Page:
Claudette Goodman was hired in August 2004 as a private security guard by the National Security Agency (National). Her initial pay was $8.25 an hour. National assigned her to an overnight shift at a housing complex. For family reasons, Goodman desired a daytime shift. She soon transferred to a different location on the more desirable dayshift. Although she was promoted to supervisor with a raise to $8.75, her employment was not without problems. National had difficulty with its payroll -- paying late, paying less than owed, bouncing checks, etc. In mid-2005, she began suspecting that National paid its male employees more than she. The owner denied it. In any event, in October 2005, she found another job at $10.00 an hour and quit her job at National. She brought suit against National under the Equal Pay Act and Title VII of the Civil Rights Act. Judge Norgle (N.D. Ill.) granted summary judgment to the defendants. Goodman appeals.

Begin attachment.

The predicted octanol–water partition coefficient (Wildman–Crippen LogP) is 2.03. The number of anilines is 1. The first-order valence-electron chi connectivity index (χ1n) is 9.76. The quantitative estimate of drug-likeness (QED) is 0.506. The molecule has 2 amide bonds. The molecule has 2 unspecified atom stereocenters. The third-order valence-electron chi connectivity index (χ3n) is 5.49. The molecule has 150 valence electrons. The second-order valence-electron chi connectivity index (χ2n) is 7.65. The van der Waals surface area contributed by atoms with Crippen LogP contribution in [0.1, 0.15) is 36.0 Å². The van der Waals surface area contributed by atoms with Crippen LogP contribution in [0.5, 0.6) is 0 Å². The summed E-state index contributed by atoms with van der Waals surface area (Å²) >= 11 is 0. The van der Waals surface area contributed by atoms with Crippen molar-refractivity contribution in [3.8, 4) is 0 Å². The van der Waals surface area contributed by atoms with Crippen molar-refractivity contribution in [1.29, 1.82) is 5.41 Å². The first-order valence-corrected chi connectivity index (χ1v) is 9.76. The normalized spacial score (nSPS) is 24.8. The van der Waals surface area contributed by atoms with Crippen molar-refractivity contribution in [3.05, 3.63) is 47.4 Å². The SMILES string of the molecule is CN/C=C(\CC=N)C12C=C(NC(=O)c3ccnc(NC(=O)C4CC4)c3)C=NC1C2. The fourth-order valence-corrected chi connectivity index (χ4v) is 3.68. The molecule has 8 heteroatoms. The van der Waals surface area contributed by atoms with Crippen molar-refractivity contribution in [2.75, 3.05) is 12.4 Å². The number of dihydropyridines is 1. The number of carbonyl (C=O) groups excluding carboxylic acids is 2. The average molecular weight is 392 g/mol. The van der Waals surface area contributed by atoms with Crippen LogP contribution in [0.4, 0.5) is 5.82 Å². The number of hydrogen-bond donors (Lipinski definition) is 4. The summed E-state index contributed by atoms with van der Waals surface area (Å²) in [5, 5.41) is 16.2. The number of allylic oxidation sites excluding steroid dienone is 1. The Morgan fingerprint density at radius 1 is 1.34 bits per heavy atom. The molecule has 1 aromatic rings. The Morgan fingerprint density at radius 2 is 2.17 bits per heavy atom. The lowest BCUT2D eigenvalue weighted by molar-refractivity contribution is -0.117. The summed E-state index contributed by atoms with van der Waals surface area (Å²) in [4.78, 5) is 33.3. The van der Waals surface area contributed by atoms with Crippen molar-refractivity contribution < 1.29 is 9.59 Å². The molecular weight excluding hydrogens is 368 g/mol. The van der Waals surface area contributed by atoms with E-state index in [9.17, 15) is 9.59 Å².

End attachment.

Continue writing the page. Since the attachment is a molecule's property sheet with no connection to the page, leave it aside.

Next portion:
In their opinion, Judges Rovner, Sykes, and Tinder affirmed. The Court first addressed her retaliation claims under both statutes. Goodman relied on three acts in support of her claims -- that her hours were reduced, that she was demoted, and that she was reassigned. Unfortunately, the evidence did not fully support the accuracy of her claims. For example, her own testimony was that her hours did not change and that she was never actually reassigned (only threatened). To the extent it did, she failed to establish any harm. Her testimony suffered from inconsistencies and a lack of clarity and was insufficient to support a retaliation claim. Goodman's equal pay claims suffered from the same lack of clarity in the record. She offered the testimony of Michael Moore, a male supervisor, in support of the claim. Upon close examination, and adjusting for confusion about certain dates, the Court concluded that the evidence established that Goodman was in fact paid more than Moore. Obviously, that was fatal to her Equal Pay Act claim.